Smokey Mountains

El Chaltén. A place where people come to admire the surrounding mammoths. A place where Zeus (Fitz Roy) admirably looks upon the town below. Every now and then peeking his head out from the clouds, showing off his white mane as it flutters in the wind. The town is juxtaposed between mountains and winding rivers. Hence the nickname ‘Hiking capital of the world’.

We arrived by bus and made our way to our hostel. It was quite late and we were keen to get to some place warm and cozy. Unfortunately upon arriving had conveniently lost our booking confirmation. We were stuck without any accommodation and made haste to the next hostel as quick as possible. We checked in and made our way through to our room. As we got to our room a stench of old sour grapes soon met our weary nostrils. The check in lady ran to open the closest window. The smell seemed to be coming from the well worn shoes on the floor. Having nothing to eat or a place to sleep left me in a rather grumpy mood. The owner of the stench burst through the door half expecting his dwelling to be empty. ‘Would you mind putting your shoes outside’ I exclaimed, in no mood to deal with such insolence. ‘They stink’. The poor bewildered Japanese man quickly rushed to put them outside the room and then ran over to fem and said I go 5am in morning, that okay? And cold with window open. Doing some sort of twirl, trying not to make eye contact with any of us. Weird first introduction to the town. We decided we needed to sooth our nerves, and looked for a place that served up some warm soup.

The next day we decided to give our weary backpack trodden bodies a rest, and booked ourselves in at the local spa. We had heard through various sources and hikers that there was a spa in town that was affordable but still okay. As I only booked a massage I was up first – a quick 30 minute back massage. The massage would be administered by a retired brazilian jiu jitsu champion, which of course meant a bit of cracking and crunching. My back was knotted and tense but by the time she was done with it, it was smooth as a babies bottom. Altho strangely the next day I woke with a sore back…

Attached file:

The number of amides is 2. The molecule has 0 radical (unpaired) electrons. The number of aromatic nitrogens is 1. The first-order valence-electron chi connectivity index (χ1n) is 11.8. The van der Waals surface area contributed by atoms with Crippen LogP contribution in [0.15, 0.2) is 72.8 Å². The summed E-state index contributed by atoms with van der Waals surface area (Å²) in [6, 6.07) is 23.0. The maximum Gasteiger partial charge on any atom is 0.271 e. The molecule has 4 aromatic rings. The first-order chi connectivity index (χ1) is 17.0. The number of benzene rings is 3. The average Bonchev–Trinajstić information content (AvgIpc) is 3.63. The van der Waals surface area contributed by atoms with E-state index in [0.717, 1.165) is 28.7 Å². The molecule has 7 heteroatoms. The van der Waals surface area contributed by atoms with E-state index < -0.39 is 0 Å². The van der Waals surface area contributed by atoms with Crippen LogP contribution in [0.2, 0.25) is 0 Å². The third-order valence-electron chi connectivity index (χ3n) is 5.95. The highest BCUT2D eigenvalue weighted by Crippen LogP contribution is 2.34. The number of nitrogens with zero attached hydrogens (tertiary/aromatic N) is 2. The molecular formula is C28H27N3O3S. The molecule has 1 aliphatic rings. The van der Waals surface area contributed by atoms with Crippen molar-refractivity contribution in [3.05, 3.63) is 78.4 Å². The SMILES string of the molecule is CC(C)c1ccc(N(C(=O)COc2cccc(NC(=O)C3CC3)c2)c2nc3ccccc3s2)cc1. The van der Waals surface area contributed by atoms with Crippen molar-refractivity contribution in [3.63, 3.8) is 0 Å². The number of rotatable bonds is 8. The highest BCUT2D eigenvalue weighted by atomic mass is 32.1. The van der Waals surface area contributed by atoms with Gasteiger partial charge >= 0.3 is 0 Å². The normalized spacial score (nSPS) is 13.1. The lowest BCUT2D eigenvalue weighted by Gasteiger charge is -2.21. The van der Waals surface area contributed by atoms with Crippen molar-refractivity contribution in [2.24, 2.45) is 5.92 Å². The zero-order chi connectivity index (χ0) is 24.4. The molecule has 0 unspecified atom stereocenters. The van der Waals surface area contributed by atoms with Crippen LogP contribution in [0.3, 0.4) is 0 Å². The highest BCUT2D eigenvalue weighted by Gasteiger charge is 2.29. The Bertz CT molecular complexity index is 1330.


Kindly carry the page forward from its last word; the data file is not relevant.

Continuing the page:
It was time to see what Zeus was up to and planned our trip up to Laguna de los Tres. A place where you could admire Fitz Roy and the other peaks in all their glory. The hike entailed 10kms of ever changing landscapes with the final kilometer ascending 1000 meters to the snow fields and finally, the lake. The day was pleasant and we met our new Swiss friend at the base. He had done the trek two times before, each time being plagued by clouds. He mentioned the last part was a bit of a toughy and said I was quite underdressed for the occasion (I didn’t think to bring any jacket – it was a mid day hike, how cold could it get?). Snacks and cameras packed, off we went through winding paths, enchanted forests and vast grassy plains. The way was flat and fairly easy, despite a few muddy bits. Perched in front of us as if waiting for us to arrive were the beautiful Andes. Fitz Roy towering above the rest, its ominous peak daring us to come for a closer look. A hop, skip and a jump and we had made it to the base of the mountain. Next up we had to traverse the treacherous rocky path upward toward the Laguna. It was steep and dogged with boulders. Zigzagging all the way we slowly clambered until reaching snow. Hoards of people were coming past, all saying about 15 minutes left to the top. With our last final efforts we made it to Laguna los Tres. Lake of the three, a very dull description for what stood before us. Their colossal size foreshadowing the lake below, each more impressive then the other. The snow seemed to make them even more pronounced than usual, the white beautifully contrasting with their granite faces. We hurriedly snapped some photos and (as tradition would have it in any snowy condition) built a snowman – Freddy ‘Frederico’ Fitz Roy. We left him under the watchful eye of his great uncle Fitz, and slowly made our way back to camp.